I won’t make a habit of this, but I’m not in a visa-information mood today. It’s Friday. Wedding anniversary tomorrow, so off to treat my wife and best friend (same person) to a nice weekend in a nice hotel in Tagaytay. So another light-hearted article on cultural differences between Australians and Filipinos.
And for those who think I’m laughing at Filipinos? Please don’t think like that. I’m laughing at the way all of us humans have different ways of doing things. The way Filipinos do some things appear funny to an Australian, as no doubt we Aussies do funny things too. If anyone wants to write me a good article on funny western things, I’ll happily post it up.
Nodding or head-raising?
In Australia, we greet somebody…..well, more of a polite acknowledgment of that person…..by nodding our heads downward. I learnt there was a cultural difference when I was in Cebu (with the “ashamed” brother). I would see brother on the street, and as a polite blokey Aussie I would nod.
…and he would come over!
And because he was “ashamed”, he wouldn’t talk to me! And I would wonder why he bothered!
Finally, I get “Why do you keep calling my brother over?” Because all Filipinos know that to nod downward means “Come here”. To say “Hello!” you nod upward, of course!
I think most of you will know the basic Filipino dunny. The CR……comfort room….some constructions of which are an extreme oxymoron. Not a whole lot of comfort if you are accustomed to a plastic seat and a convenient bog roll! I won’t go into the details of how one is supposed to use a tabo and the hand. I had my sons on their first trip to the Philippines very concerned when I had them convinced that the drain pipes were only 50mm instead of the Aussie 100mm, which meant they would block up with a wad of dunny paper. They were relieved (in more ways than one) when I left them know of my joke eventually. (Jeremy now works as the Down Under Visa office manager, so I think he’s forgiven me!)
I’ve also dealt with panicking Americans (I used to run an advice-forum on the internet years ago) who were scared not only of the lack of bum-wiping paper, but of bathing in cold water! One planned on bringing a huge supply of moistened towelettes with him for both bathing and dunny purposes! See? Westerners can be funny too.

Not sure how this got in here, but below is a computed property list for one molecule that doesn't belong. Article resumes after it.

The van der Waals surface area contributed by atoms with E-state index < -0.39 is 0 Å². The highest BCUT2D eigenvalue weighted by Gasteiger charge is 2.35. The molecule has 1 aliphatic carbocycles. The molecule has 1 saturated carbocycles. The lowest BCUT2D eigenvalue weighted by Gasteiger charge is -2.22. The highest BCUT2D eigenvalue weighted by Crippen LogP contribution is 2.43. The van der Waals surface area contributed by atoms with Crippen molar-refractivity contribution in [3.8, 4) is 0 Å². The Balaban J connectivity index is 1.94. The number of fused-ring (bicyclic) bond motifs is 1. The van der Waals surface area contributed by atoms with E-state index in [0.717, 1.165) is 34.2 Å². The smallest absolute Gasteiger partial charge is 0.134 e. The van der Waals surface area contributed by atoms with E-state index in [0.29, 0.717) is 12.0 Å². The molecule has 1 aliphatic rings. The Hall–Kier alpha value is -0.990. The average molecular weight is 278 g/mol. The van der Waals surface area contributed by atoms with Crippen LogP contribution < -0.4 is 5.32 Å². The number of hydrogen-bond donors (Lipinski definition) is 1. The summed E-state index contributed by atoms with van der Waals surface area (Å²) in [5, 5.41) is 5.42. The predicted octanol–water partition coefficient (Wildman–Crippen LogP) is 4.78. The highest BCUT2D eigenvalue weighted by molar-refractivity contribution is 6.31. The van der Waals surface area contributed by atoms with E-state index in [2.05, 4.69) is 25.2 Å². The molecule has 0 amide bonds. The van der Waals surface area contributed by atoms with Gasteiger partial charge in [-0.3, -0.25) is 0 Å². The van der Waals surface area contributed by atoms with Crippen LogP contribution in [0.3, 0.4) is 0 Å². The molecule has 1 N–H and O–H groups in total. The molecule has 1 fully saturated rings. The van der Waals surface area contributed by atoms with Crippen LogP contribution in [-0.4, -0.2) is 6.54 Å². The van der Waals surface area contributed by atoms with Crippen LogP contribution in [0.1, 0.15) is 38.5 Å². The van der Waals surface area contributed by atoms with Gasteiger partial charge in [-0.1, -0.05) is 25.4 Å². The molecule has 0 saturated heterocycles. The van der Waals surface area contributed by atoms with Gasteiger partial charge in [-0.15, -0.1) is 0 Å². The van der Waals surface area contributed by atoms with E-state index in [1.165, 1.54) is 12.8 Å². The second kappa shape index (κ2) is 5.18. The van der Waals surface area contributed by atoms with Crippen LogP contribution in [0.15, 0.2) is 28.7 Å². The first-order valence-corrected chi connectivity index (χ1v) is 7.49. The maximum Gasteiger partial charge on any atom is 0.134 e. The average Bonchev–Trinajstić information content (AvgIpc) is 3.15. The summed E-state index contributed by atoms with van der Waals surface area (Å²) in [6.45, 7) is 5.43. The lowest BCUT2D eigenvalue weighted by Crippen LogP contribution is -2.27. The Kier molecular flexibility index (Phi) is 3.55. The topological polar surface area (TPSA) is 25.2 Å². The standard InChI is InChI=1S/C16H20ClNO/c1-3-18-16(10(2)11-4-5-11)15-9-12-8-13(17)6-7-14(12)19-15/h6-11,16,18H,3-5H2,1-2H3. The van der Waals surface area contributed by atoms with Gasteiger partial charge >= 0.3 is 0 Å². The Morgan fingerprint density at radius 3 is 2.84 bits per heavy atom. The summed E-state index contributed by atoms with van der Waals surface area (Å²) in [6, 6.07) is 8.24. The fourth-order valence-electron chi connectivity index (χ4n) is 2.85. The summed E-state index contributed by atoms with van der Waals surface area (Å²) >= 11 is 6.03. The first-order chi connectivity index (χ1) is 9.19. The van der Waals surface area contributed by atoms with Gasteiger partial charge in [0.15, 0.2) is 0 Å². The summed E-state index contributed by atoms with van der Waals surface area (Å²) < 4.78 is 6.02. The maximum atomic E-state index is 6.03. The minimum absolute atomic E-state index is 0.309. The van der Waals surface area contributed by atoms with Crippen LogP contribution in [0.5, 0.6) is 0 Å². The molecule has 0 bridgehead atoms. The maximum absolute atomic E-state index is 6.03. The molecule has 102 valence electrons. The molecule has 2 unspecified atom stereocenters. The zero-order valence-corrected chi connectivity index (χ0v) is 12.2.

But back to “the roll”. The roll of dunny paper, aka toilet paper, aka toilet tissue, is readily available in the Philippines. It is known as “tissue”. Whilst in Australia we have toilet paper, serviettes, and tissues (kleenex-style in a box for blowing noses). In Philippines? We have “tissue”, whether it’s a serviette, dunny roll or box of Kleenex. And here? The roll is used for all sorts of things.
I was amazed when first offered a length of dunny paper to blow my nose on the first time. Being an Aussie, something told me it was a bit icky. It lived in a smelly room! Maybe someone unhygienic has just “used it” for their bottom? Maybe there was residue? It’s used for the nose. It’s used for serviettes. It’s used for all sorts of wiping. However, several of my daughters (adopted and long-term-borrowed daughters) on arriving from the province found it hilarious to find a roll of “tissue” right next to the dunny! “What a silly place to put it!”, they thought! They could never imagine it being used for the bum.
Brown or white?
The endless desire to be whiter! The dread of being “berrrry bluck” (ie. very black). White is beautiful, and brown isn’t. I have one 11 year old girl who has a lovely coffee colour, and fortunately she’s one of the rare Filipinos who really doesn’t care. I think she’s beautiful, far more than my pasty blotchy Caucasian skin could ever be (see her in our latest video HERE). However, the local ladies….and some of the men of questionable masculinity….are obsessed with being whiter! And they will even buy dreadful products to bleach their skin.
And not just the face! There are products which will magically remove strange brown dots from our armpits! Watch the animated simulation in the ads on TV and wonder how we lived so long without such a product! And apparently brownness “downstairs” also needs urgent treatment!
Sorry, but I can never get this. And this is not an Aussie making fun of Filipinos. This is an Aussie wondering why such a physically-gifted people would want to look like the hybrid mix of Vikings, Romans, Celts etc. that us Anglo-Saxon Aussies are! The average Filipina looks better at 50 than the average white Aussie does at 40! And skin usually flawless, and with a delicious colour. Like added flavour!
I have two 17 year old girls here. They’ve finally woken up to my humour, but favourite joke would be to (a) pick the one who at that point in time was slightly lighter than the other (yes, colour fluctuates, depending on how much sun exposure), then (b) say to the OTHER one “You know? I think you’re a little bit whiter than her.” And then wait for the reaction of the truly lighter one. “No, Dad! I’m lighter than her! Look!” To which I would say “No, she’s definitely lighter than you.” And on it would go….
Yeah, it’s funny. But it’s still a little sad. I’m no sociologist, but I’m sure where ever white (or whiter) colonists have gone, the myth of why it’s better to be white must have gone. And there’s also the perception that manual labourers and field workers can be picked by their darker skin. So whiteness means privilege, whereas in western countries being brown means you could afford expensive holidays in the sun! Hopefully you can persuade your coffee-coloured beauty that she is gorgeous just as God made her. Just don’t be too surprised when she doesn’t listen!